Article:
Migron compromise angers settlers

Baruch Marzel's followers, activists plan protests against settler leaders for succumbing to gov't.

Marzel 248.88 (photo credit: AP [file])
Marzel 248.88
(photo credit: AP [file])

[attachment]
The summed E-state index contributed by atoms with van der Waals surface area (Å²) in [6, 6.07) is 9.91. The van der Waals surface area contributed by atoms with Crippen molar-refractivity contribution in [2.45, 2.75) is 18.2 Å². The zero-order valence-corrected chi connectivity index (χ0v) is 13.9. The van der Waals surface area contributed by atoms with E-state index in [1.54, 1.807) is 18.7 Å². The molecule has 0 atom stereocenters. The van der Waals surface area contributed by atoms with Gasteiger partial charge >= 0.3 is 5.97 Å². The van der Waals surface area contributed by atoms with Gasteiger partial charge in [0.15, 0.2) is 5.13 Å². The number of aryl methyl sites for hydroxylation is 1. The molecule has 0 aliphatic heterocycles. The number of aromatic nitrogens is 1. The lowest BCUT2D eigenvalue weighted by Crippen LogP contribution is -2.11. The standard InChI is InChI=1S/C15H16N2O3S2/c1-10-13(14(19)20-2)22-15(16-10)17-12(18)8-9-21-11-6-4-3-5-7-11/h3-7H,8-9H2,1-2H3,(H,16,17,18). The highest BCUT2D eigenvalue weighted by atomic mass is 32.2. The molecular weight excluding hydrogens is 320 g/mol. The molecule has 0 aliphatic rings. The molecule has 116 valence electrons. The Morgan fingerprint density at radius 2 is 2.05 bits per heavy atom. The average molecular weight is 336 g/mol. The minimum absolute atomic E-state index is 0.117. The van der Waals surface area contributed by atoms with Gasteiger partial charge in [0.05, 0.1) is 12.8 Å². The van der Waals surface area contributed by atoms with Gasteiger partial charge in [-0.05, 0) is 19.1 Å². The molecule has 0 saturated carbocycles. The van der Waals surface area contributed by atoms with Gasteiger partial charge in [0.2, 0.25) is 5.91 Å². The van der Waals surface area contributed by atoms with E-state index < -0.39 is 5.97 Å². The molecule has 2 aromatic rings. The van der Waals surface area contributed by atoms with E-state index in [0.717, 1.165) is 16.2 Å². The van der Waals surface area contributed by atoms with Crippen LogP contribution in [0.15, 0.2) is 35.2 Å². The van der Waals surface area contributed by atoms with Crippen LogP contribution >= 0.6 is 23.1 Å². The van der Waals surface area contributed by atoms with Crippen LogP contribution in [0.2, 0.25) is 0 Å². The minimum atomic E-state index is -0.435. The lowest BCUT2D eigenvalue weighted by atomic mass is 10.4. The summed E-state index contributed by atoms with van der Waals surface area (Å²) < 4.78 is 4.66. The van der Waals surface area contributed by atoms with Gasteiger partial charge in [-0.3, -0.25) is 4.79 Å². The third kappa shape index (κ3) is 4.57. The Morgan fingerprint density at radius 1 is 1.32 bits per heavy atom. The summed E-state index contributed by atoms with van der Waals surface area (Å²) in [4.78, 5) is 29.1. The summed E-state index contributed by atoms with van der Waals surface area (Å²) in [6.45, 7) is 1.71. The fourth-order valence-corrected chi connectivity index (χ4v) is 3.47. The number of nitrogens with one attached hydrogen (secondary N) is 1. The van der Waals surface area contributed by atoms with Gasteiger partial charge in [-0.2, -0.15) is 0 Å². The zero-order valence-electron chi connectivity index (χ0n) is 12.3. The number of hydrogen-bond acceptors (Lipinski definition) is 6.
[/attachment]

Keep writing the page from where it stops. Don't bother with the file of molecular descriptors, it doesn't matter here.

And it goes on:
Far-right groups vowed Sunday to block a recent compromise deal supported by the Council of Jewish Communities in Judea, Samaria, and the Gaza Strip whereby residents of the unauthorized Migron outpost situated eight kilometers north of Jerusalem will be relocated to a nearby settlement. The accord, worked out in months of negotiations between the council and the Defense Ministry, will see the transfer of some 40 families from the outpost to an area currently under construction in a nearby settlement. The agreement will only be implemented when construction of the new homes is completed. "Until the new site is constructed, we will remain in place," said council spokesman Yishai Hollander. He said the move would be carried out "in the coming years." "In our view, this is the best way to save Migron," Hollander said. But other settlers and far-right groups, long angered by the council's failure to thwart the 2005 disengagement from the Gaza Strip, said Sunday they would protest against the Migron agreement. "Today, we have even more proof of how the Council of Jewish Communities in Judea, Samaria, and the Gaza Strip does not want to fight against the government," said far-right activist Itamar Ben-Gvir. He said that the Jewish Front led by fellow far-right activist Baruch Marzel was mulling a series of demonstrations against the settlement leadership, including blocking the entrance to the homes of senior council officials and bringing thousands of activists to Migron to prevent its evacuation. "We are planning to take off our gloves," Ben-Gvir said.